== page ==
It was the machinations of the same military establishment that first catapulted Khan to power in 2018, by a combination of election-day rigging with pre-poll engineering of electables in favor of PTI. The cricket-star-turned-politician, who founded the PTI in 1996 after leading Pakistan to triumph in the 1992 World Cup, was seen by the military leadership as a more viable alternative to the two largest national parties, the Pakistan People’s Party (PPP) and Pakistan Muslim League-Nawaz (PML-N), which were set for a two-horse race following the abdication of the last military dictator, Gen. Pervez Musharraf, in 2008. Both the PPP and PML-N took turns forming governments until 2018 and had to deal with the disqualification of their prime ministerial candidates, Yusuf Raza Gilani and Nawaz Sharif, following contentious orders from the Supreme Court.

Khan, who was cheerleading for Sharif’s exit — and had participated in a 126-day sit-in in the capital city of Islamabad — was recently disqualified by the Election Commission of Pakistan (ECP) from contesting elections for the next five years. The Islamabad High Court will now review the verdict. In August, the ECP ruled that the PTI had received illegal funding, while Khan was charged with terrorism offences over threats he issued to the police and judiciary officials in Islamabad. An arrest warrant was issued for Khan last month. The case is still pending in court.

As high-profile verdicts continue to align with the wishes of the military establishment, Khan’s ongoing tussle with the army could see him banned from politics, just like his rivals before him. While Khan’s fate would appear to fit the pattern of military selections churned in and out of power — of which the PTI chief was not only cognizant but also once a staunch critic — there is a tangible difference in the magnitude of aftershocks since the latest political upheaval.

According to U.S. cables leaked over a decade ago, after Gen. Musharraf’s regime, the army did a volte-face on military coups and chose instead to deal with matters behind the scenes. This was likely pushed by a change in policy in the West, spearheaded by Washington, to no longer deal overtly with military dictators. Hence, for the last 14 years, even though Pakistan votes for a government, the army has had complete control over the country’s diplomatic relations and security affairs, not to mention a sizable chunk of the national budget.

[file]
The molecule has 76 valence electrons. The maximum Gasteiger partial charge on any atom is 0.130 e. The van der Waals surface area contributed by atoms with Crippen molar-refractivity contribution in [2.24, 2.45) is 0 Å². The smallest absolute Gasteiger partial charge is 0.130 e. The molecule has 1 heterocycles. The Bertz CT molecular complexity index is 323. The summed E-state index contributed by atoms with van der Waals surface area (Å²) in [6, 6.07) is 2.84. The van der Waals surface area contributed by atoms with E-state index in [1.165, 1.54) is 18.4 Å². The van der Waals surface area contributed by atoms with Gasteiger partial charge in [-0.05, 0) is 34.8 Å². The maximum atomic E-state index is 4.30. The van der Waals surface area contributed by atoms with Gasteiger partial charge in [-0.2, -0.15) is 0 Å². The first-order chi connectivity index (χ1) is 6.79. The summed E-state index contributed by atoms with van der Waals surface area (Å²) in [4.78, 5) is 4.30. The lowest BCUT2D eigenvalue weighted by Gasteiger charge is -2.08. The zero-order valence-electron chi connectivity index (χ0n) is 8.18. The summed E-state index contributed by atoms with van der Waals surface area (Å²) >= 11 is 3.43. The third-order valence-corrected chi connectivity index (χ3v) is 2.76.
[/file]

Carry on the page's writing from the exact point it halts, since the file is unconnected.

It was Sharif’s attempts to assert civilian rule over these domains that led to his ouster, according to his party leadership and critics of the military establishment. Khan, who claimed to be on the same page as the military for much of his tenure, attempted to stretch the limits of his power by appointing the intelligence chief on his own — in accordance with the constitution — instead of the one recommended by Bajwa. Khan disrupted things further when he declared at a rally in September that the elections were being postponed to correspond with the appointment of Bajwa’s successor in November, prompting strong condemnation from the military spokesperson. While Sharif’s premature exit led him to confront the military leadership at political rallies and popularized the slogan “give the vote the respect” (“vote ko izzat do”) ahead of the 2018 polls, it is Khan’s departure that has seen anti-army sentiments explode across the country.

Before aligning himself with the military establishment, Khan had been a staunch critic of the army’s subservience to the U.S., accusing it of being a mercenary force that “takes American money to kill its own people.” This sentiment was also reflected in another popular slogan chanted against the army at PTI rallies: “It is the uniform behind all the terrorism” (“Yeh jo dehshatgardi hai is ke peechay wardi hai”). The nationwide eruption of anti-army sentiment has overlapped with the resurgence of the Pakistani Taliban in the Khyber Pakhtunkhwa (KP) province bordering Afghanistan, with the military sustaining jihadist groups as its strategic assets on both sides of the Durand Line — the Pakistan-Afghanistan border.

Many rights groups and organizations have been critical of the military’s long-standing “good Taliban, bad Taliban” policy, which has directly contributed to the surge in jihadist violence in Pakistan, killing over 80,000 citizens over the past two decades. Among the most prominent voices against the military’s policies has been the Pashtun Tahaffuz Movement (PTM), which started as a rights group in 2018 for the Pashtun-majority tribal areas but has evolved into a symbol of nationwide struggle for democracy and constitutional supremacy. In recent months, the PTM and other critics of the military’s maneuvers near the Afghanistan-Pakistan border have pointed out how the 2018 merger of the FATA with KP has had little impact and the state has preserved the lawlessness of the region by facilitating policymaking that supports the jihadist groups. While the PTI leadership has amplified PML-N’s political narrative of civilian supremacy, Khan’s party has also mainstreamed PTM’s rallying cry against the military-orchestrated state abuses.

“When you see what is going on in the tribal areas, the continued violence and human rights crises, it is natural that people around Pakistan are now standing up against the undemocratic policies and state atrocities,” Lateef Wazir, a PTM worker based in Jani Khel town of KP’s Bannu district, told New Lines. “But you also have to keep in mind that not everyone faces similar consequences for taking a stand. [PTM co-founder] Ali Wazir is still in jail merely for demanding constitutional rights of the people,” Lateef added. A member of the National Assembly from South Waziristan, Ali, who is not related to Lateef, has been in jail since December 2020 for “defaming state institutions.” Prior to his arrest, Ali not only faced a blanket ban in the media but was also censored in the Parliament, where he is an elected representative.